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Total joint replacement is usually reserved for patients who have severe arthritic conditions.
Circumstances vary, but generally patients are considered for total joint replacement if
- Functional limitations restrict not only work and recreation, but also the ordinary activities of daily living
- Pain is not relieved by more conservative methods of treatment, such as medications, by the use of a cane, and by restricting activities or physical therapy
- Stiffness in the joint is significant
- X-rays show advanced arthritis or other problems
Total joint replacement is a surgical procedure in which certain parts of an arthritic or damaged joint, such as a hip, knee or shoulder joints, are removed and replaced with a plastic or metal device called a prosthesis. The prosthesis is designed to enable the artificial joint to move just like a normal, healthy joint.
Hip replacement involves replacing the femur (head of the thighbone) and the acetabulum (hip socket). Typically, the artificial ball with its stem is made of a strong metal, and the artificial socket is made of polyethylene (a durable, wear-resistant plastic). In total knee replacement, the artificial joint is composed of metal and polyethylene and it is used to replace the diseased joint. The prosthesis is anchored into place with bone cement or is covered with an advanced material that allows bone tissue to grow into it.
In shoulder replacement surgery, the artificial shoulder joint can have either two or three parts, depending on the type of surgery required.
- The humeral component (metal) is implanted in the humerus
- The humeral head component (metal) replaces the humeral head at the top of the humerus
- The glenoid component (plastic) replaces the surface of the glenoid socket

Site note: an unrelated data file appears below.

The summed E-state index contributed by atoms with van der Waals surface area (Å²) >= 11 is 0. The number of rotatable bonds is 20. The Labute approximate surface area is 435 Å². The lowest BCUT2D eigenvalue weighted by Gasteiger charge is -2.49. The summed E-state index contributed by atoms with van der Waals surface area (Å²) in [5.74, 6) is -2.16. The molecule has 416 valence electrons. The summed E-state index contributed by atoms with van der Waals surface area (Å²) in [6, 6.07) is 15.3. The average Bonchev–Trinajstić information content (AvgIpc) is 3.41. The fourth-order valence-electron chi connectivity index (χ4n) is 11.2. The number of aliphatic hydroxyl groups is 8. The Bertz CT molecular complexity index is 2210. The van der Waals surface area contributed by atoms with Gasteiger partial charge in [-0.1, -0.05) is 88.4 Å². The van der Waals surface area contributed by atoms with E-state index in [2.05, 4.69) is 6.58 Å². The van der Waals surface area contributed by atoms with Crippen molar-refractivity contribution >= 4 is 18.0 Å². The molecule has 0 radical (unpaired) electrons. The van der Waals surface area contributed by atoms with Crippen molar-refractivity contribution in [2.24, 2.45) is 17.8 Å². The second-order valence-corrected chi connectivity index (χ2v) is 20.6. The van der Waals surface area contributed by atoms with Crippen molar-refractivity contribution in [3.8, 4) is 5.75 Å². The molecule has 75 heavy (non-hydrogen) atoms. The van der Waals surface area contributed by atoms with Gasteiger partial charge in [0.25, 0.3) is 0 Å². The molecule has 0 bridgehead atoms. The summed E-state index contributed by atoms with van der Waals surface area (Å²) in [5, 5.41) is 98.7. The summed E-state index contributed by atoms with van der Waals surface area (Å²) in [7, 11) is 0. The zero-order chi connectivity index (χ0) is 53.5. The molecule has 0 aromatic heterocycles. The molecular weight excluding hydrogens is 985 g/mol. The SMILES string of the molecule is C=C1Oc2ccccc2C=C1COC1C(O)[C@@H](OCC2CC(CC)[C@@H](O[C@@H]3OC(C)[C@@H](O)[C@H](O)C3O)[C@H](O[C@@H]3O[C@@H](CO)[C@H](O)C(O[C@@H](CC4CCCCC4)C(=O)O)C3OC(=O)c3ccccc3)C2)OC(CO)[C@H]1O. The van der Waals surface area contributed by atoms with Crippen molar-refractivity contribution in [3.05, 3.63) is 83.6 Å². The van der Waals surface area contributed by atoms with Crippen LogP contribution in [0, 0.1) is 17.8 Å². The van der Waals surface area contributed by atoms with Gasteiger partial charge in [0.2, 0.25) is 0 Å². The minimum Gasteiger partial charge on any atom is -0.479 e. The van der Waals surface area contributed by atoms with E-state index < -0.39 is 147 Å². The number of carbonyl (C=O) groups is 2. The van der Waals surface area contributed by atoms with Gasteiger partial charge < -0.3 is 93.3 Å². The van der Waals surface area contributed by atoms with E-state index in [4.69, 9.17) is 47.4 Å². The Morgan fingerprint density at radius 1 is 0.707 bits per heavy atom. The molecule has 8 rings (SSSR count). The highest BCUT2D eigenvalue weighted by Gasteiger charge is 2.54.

Total joint replacements of the hip, knee, and shoulder have been performed since the 1960s. Today, these procedures have been found to result in significant restoration of function and reduction of pain in 90 to 95% of patients. While the expected life of conventional joint replacements is difficult to estimate, it is not unlimited. Today’s patients can look forward to potentially benefiting from new advances that may increase the lifetime of the prostheses.
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Nearly half a million hip and knee replacements are performed each year in the U.S. using conventional metal/plastic prostheses. As successful as most of these procedures are, over the years, the artificial joints can become loose and unstable, requiring a revision (repeat) surgery.
These issues, coupled with the facts that increasing numbers of younger and more active patients are receiving total joint replacements and that older patients are living longer, have challenged the orthopaedic industry to try to extend the life cycle of total joint replacements.
Recent improvements in surgical techniques and instrumentation will help to further the success of your treatment. The availability of advanced materials, such as titanium and ceramic prostheses and new plastic joint liners, provides orthopaedic surgeons with options that may help to increase the longevity of the prosthesis.